Opinion writer


When Fox announced that it was riding the current wave of obsession with the British royal family by putting together a show called “I Wanna Marry ‘Harry,’ ” most of the reaction centered on what sort of woman could be dumb enough to think that one of the Princes of Wales would actually participate in an American dating show. Those skeptics apparently have not read up on their H.L. Mencken or kept current with the state of American reality television. There is a seemingly endless supply of people willing to take a shot at finding love on television, or who will believe someone is rich just because a television producer tells them so.

I WANNA MARRY "HARRY": Summer love is in the air, as, Matthew Hicks, an average English “bloke” is given the royal treatment and an upper crust makeover before meeting 12 single American women searching for Prince Charming. Will he be able to convince them he’s regal? And if he does, will they fall for the crown, or fall in love with the real him? Join “Harry” as he courts each of the ladies, taking them on romantic dates worthy of a princess and trying to make some version of their fairytales come true, in I WANNA MARRY "HARRY" premiering Tuesday, May 27 (8:00-9:00 PM ET/PT) on FOX. ©2014 Fox Broadcasting co. Cr: Daniel Smith/FOX Summer love is in the air, as, Matthew Hicks, an average English “bloke,” is given the royal treatment and an upper-crust makeover before meeting 12 single American women searching for Prince Charming. (Daniel Smith/Fox)

The oddest thing about “I Wanna Marry ‘Harry,’ ” which premiered last night, is that the show relies on an assumption that it never bothers to support: that Henry Charles Albert David Mountbatten-Windsor is a desirable spouse. The show takes this so thoroughly for granted that, in setting up a bloodbath over the fake Harry’s hand, it never takes a moment to consider whether its basic premise is true — or that there is something truly odd about the spectacle of a gaggle of American women falling all over themselves to be part of the British monarchy.

Let us consider the evidence, shall we? Prince Henry of Wales, who will turn 30 this fall, may have a royal title and a steady job, but I am not sure how much else there is to recommend him as some sort of dream catch.

He has a record of the sort of racial attitudes that seem like they stem from a very prolonged stay in a very protected bubble. Harry once showed up to a costume party wearing an armband emblazoned with a swastika and once referred to another man in his army platoon as “our little Paki friend.” Harry is the sort of bro who plays strip poker in Vegas, and in his younger days, got into it with the paparazzi. Some of these incidents seem like the inevitable consequence of growing up in public in a way that means your minor indiscretions, such as youthful pot-smoking and drinking, become media fodder. But some of them also make Harry seem a little reckless and spoiled, especially for someone who grew up famous, and famous in a way that carries expectations for deportment.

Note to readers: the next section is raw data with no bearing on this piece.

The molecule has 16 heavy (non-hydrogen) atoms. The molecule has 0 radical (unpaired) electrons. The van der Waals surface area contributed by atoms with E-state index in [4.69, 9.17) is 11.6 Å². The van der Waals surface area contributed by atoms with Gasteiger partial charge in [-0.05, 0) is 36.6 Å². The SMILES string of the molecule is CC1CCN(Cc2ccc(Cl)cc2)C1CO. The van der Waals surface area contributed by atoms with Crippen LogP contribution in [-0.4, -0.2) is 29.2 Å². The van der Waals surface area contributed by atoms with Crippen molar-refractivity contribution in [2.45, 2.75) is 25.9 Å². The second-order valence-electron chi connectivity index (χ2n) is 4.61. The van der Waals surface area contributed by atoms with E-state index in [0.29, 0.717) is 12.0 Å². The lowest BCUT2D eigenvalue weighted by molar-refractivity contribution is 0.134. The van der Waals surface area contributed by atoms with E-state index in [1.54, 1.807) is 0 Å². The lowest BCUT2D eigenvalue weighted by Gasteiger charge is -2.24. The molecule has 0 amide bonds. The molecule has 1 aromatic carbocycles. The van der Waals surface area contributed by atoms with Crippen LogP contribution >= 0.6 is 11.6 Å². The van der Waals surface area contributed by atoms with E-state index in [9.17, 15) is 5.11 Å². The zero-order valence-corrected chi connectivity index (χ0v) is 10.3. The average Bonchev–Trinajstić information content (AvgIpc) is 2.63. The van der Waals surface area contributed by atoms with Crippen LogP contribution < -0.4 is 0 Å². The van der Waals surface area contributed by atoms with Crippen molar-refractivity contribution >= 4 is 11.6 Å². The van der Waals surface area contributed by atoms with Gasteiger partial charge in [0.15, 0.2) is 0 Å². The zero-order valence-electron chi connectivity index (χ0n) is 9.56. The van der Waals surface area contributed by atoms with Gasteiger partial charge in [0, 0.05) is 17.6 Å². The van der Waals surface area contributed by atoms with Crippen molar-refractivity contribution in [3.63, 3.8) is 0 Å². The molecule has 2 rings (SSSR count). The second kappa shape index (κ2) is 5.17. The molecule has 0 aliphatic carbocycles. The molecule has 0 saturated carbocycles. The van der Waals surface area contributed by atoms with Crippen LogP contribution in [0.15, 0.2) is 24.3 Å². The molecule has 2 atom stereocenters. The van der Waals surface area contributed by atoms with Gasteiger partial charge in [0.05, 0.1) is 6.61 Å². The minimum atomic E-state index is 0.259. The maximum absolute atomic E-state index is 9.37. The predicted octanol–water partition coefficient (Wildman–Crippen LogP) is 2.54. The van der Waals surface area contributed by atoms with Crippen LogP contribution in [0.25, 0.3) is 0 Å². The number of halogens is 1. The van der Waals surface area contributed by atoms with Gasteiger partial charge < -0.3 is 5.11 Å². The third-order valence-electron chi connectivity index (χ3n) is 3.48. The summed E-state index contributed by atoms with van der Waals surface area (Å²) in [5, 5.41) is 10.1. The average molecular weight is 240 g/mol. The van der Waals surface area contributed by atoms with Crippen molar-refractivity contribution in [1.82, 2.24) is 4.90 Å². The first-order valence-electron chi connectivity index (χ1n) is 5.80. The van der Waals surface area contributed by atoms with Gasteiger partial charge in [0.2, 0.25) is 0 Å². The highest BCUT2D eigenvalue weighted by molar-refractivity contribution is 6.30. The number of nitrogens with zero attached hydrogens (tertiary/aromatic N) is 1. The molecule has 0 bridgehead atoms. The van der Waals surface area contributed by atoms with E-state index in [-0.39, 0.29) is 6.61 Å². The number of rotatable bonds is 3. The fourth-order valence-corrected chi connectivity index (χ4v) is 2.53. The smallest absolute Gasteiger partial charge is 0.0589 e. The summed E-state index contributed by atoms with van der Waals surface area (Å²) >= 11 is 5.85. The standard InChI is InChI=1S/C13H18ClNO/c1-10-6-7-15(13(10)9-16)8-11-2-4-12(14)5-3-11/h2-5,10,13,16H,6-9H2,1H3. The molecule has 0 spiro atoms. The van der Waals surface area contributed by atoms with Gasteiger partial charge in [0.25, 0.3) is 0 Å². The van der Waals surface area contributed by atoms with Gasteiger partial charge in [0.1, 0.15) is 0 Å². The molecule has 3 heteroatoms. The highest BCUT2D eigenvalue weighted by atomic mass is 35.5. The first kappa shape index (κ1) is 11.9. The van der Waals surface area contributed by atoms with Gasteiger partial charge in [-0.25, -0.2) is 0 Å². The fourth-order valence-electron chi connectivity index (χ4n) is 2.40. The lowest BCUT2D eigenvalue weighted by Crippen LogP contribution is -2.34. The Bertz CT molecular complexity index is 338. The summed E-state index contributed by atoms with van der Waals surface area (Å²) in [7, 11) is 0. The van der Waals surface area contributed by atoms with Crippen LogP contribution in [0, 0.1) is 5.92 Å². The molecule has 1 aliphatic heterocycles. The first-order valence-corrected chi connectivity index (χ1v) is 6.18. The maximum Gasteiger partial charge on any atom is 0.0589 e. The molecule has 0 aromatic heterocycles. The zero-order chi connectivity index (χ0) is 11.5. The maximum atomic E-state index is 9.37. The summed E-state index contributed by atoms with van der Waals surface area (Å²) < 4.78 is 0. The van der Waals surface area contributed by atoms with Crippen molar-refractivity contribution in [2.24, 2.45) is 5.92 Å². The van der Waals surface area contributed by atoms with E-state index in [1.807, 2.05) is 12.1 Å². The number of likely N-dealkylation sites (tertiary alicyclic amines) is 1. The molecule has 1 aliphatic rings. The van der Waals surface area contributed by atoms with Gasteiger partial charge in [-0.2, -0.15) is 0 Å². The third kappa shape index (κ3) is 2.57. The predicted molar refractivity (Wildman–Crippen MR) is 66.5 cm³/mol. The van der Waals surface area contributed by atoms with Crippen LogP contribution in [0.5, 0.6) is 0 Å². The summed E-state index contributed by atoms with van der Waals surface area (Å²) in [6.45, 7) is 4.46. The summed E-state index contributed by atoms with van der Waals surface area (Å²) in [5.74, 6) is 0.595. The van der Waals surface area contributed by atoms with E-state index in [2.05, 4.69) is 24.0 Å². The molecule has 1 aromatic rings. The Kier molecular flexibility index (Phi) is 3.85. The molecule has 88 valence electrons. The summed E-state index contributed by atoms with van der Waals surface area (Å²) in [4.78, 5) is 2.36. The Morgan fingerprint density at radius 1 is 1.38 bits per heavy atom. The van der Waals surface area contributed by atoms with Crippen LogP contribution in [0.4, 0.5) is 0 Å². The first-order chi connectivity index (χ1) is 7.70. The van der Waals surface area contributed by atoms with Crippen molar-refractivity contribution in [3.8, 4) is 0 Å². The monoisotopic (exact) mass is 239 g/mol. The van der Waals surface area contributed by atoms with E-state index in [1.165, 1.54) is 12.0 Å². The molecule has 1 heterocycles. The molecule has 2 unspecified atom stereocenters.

Even beyond his particular qualities, marrying into the royal family comes with burdens as well as perks, particularly if, as some of the show’s contestants claim, you care about your career. Harry’s two serious girlfriends, Chelsy Davy and Cressida Bonas, both chose to focus on work rather than giving up the prospect of their independence for a title.

Kate Middleton’s willingness to wait out Harry’s older brother, William, and her seeming lack of interest in any job other than that of future Queen of England, marked her as an odd sort of throwback. At least Kate has a reasonable shot of becoming queen some day. With Harry fourth in line for the throne, behind his father, his brother and his nephew Prince George, Harry’s future bride will be giving up an awful lot of career autonomy in exchange for a career that consists mostly of walking rope lines and going to parties.

Maybe that is what the dozen women who let themselves be flown over to England to participate in this farce actually want out of life. But I suspect that the great innovation of “I Wanna Marry ‘Harry’ ” is accidental.

“Harry” is actually a friendly, mostly-broke guy named Matt who works cleaning up oil spills. The women who are vying for his hand are talking themselves into an imaginary version of the real Harry: One calls him “the ultimate Prince Charming,” while another focuses on her desire for a wealthy spouse. None of them appear to have any real sense of who Harry might be as a person, what he does for a living or how ending up with him might materially affect their own lives. The mutual misunderstandings that are the fuel for so much dating-show drama have rarely been so obvious, or so baked into the program’s premise.

“I’m going to be hugely cut up about lying to 12 women,” Matt explains at the beginning of the show’s first episode. The truth is, they are lying to him and to themselves, too. “I Wanna Marry ‘Harry’ ” may not be great television. But in its own twisted, deceptive way, it is weirdly honest about the kind of self-deception that other reality shows pass off as true romance.